Thomas Homer-Dixon, WICI founding director, is now the Director of the Cascade Institute at Royal Roads University, and a University Research Chair in the Faculty of Environment at the University of Waterloo, in Waterloo, Canada.
He received his BA in political science from Carleton University in 1980 and his PhD from Massachusetts Institute of Technology [MIT] in international relations and defense and arms control policy in 1989. He then moved to the University of Toronto to lead several international research projects studying the links between environmental stress and violence in developing countries. He directed the Trudeau Centre for Peace and Conflict Studies and in 1999 received the Northrop Frye Award for Teaching and Research. He moved to the University of Waterloo in 2008. His research focuses on threats to global security in the 21st century and on how societies adapt to complex economic, ecological, and technological change.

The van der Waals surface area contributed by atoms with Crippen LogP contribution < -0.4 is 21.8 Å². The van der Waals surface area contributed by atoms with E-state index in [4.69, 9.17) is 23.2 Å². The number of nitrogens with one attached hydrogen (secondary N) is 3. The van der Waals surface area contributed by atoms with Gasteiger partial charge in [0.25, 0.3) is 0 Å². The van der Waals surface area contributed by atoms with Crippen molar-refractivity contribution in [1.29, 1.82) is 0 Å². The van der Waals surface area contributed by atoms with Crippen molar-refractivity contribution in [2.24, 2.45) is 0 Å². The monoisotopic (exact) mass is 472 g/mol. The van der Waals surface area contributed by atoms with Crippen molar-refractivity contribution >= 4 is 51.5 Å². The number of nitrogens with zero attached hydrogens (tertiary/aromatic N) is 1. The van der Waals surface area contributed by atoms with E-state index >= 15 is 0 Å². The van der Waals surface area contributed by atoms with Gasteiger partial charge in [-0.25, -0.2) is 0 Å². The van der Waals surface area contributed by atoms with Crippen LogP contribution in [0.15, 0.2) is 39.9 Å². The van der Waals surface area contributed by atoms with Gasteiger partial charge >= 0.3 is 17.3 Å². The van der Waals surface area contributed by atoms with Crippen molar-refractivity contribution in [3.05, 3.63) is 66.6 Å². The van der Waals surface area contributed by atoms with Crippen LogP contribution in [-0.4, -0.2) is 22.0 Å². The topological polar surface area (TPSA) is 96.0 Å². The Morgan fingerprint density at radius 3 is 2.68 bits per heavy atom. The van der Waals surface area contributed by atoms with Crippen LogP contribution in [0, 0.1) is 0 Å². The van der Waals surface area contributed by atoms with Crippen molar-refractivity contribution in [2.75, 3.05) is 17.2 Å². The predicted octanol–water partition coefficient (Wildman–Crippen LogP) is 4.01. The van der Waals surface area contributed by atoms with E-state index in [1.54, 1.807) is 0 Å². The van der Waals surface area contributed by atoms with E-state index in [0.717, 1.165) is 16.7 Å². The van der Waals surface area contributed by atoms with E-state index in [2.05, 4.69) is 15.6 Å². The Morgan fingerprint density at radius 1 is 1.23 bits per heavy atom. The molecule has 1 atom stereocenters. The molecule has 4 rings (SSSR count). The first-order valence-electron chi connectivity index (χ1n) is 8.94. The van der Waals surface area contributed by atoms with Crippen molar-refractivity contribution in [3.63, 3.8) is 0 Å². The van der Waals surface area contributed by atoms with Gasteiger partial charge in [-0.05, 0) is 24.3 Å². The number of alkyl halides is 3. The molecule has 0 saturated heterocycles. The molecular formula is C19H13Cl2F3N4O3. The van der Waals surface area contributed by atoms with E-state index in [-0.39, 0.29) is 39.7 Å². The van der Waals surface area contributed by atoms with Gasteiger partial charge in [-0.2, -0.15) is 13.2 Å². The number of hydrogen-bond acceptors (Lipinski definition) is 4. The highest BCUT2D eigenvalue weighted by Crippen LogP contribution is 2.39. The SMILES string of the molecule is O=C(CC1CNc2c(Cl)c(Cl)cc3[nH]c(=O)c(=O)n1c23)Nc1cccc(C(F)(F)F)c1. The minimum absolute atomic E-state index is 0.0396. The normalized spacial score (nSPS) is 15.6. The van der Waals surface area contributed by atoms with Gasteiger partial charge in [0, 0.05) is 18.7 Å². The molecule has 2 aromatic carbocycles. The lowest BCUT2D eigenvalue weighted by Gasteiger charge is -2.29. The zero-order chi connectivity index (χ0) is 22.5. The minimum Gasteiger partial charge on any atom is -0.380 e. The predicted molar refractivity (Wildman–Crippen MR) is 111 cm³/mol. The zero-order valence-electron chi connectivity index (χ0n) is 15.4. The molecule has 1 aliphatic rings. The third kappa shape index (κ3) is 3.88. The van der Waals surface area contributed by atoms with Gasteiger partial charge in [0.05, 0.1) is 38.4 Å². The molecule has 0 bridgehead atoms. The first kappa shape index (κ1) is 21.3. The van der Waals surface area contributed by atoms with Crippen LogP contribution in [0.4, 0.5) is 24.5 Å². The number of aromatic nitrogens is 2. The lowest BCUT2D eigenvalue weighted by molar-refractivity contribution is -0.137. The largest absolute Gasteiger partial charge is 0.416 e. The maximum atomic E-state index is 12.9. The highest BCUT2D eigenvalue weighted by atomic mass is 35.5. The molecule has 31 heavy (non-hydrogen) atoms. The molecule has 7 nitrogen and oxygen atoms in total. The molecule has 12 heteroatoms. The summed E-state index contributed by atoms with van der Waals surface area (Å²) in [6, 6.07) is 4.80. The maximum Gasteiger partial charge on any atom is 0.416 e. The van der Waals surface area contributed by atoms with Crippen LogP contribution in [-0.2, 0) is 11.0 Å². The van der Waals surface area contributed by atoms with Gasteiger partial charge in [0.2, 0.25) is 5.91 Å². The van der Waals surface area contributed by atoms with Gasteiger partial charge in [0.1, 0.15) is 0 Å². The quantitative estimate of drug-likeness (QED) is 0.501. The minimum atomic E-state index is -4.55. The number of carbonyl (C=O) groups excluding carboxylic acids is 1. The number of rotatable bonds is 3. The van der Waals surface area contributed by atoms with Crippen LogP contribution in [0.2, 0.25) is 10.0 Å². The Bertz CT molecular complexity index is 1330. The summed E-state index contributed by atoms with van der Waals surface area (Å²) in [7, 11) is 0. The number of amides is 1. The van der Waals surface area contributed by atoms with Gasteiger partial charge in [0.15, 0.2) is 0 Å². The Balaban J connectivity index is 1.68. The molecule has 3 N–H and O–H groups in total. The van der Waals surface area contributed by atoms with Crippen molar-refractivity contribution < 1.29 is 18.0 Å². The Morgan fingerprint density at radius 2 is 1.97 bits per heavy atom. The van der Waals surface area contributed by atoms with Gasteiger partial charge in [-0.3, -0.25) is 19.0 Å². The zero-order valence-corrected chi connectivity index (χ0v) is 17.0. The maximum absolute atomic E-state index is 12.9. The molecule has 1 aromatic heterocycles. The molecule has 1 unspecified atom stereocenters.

His writings have appeared in leading scholarly journals, popular magazines, and newspapers, including International Studies Quarterly, International Security, Foreign Policy, Foreign Affairs, Scientific American, The New York Times, The Washington Post, and The Financial Times. His books include The Upside of Down: Catastrophe, Creativity, and the Renewal of Civilization (Knopf, Island Press, 2006; Souvenir, Text, 2007), which won the 2006 National Business Book Award and was listed as a Best Book in Politics & Religion by The Financial Times; The Ingenuity Gap (Knopf, Jonathan Cape, 2000), which won the 2001 Governor General’s Non-fiction Award; and Environment, Scarcity, and Violence (Princeton University Press, 1999), which won the 2000 Caldwell Prize of the American Political Science Association.